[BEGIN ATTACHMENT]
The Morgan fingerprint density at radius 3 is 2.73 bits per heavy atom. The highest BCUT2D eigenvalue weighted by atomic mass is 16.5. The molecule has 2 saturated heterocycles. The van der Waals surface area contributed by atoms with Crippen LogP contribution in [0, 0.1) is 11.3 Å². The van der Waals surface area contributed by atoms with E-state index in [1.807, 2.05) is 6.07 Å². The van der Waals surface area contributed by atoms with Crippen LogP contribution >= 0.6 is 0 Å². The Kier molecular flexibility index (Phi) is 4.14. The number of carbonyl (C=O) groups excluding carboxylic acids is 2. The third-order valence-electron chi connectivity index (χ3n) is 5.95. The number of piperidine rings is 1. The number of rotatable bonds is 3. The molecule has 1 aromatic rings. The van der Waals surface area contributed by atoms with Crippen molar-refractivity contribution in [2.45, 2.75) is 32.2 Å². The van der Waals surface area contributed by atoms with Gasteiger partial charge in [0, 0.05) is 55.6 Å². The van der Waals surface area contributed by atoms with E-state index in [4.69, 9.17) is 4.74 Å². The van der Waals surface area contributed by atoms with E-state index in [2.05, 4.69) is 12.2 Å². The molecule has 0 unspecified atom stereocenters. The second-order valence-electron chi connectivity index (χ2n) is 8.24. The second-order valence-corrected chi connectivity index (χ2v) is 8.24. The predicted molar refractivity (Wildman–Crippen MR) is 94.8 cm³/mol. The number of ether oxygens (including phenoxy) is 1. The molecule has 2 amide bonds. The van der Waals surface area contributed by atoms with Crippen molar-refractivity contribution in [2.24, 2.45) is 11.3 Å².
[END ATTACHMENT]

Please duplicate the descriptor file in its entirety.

The Morgan fingerprint density at radius 3 is 2.73 bits per heavy atom. The highest BCUT2D eigenvalue weighted by atomic mass is 16.5. The molecule has 2 saturated heterocycles. The van der Waals surface area contributed by atoms with Crippen LogP contribution in [0, 0.1) is 11.3 Å². The van der Waals surface area contributed by atoms with E-state index in [1.807, 2.05) is 6.07 Å². The van der Waals surface area contributed by atoms with Crippen LogP contribution >= 0.6 is 0 Å². The Kier molecular flexibility index (Phi) is 4.14. The number of carbonyl (C=O) groups excluding carboxylic acids is 2. The third-order valence-electron chi connectivity index (χ3n) is 5.95. The number of piperidine rings is 1. The number of rotatable bonds is 3. The molecule has 1 aromatic rings. The van der Waals surface area contributed by atoms with Crippen molar-refractivity contribution in [2.45, 2.75) is 32.2 Å². The van der Waals surface area contributed by atoms with Gasteiger partial charge in [0, 0.05) is 55.6 Å². The van der Waals surface area contributed by atoms with E-state index in [4.69, 9.17) is 4.74 Å². The van der Waals surface area contributed by atoms with E-state index in [2.05, 4.69) is 12.2 Å². The molecule has 0 unspecified atom stereocenters. The second-order valence-electron chi connectivity index (χ2n) is 8.24. The second-order valence-corrected chi connectivity index (χ2v) is 8.24. The predicted molar refractivity (Wildman–Crippen MR) is 94.8 cm³/mol. The number of ether oxygens (including phenoxy) is 1. The molecule has 2 amide bonds. The van der Waals surface area contributed by atoms with Crippen molar-refractivity contribution in [2.24, 2.45) is 11.3 Å².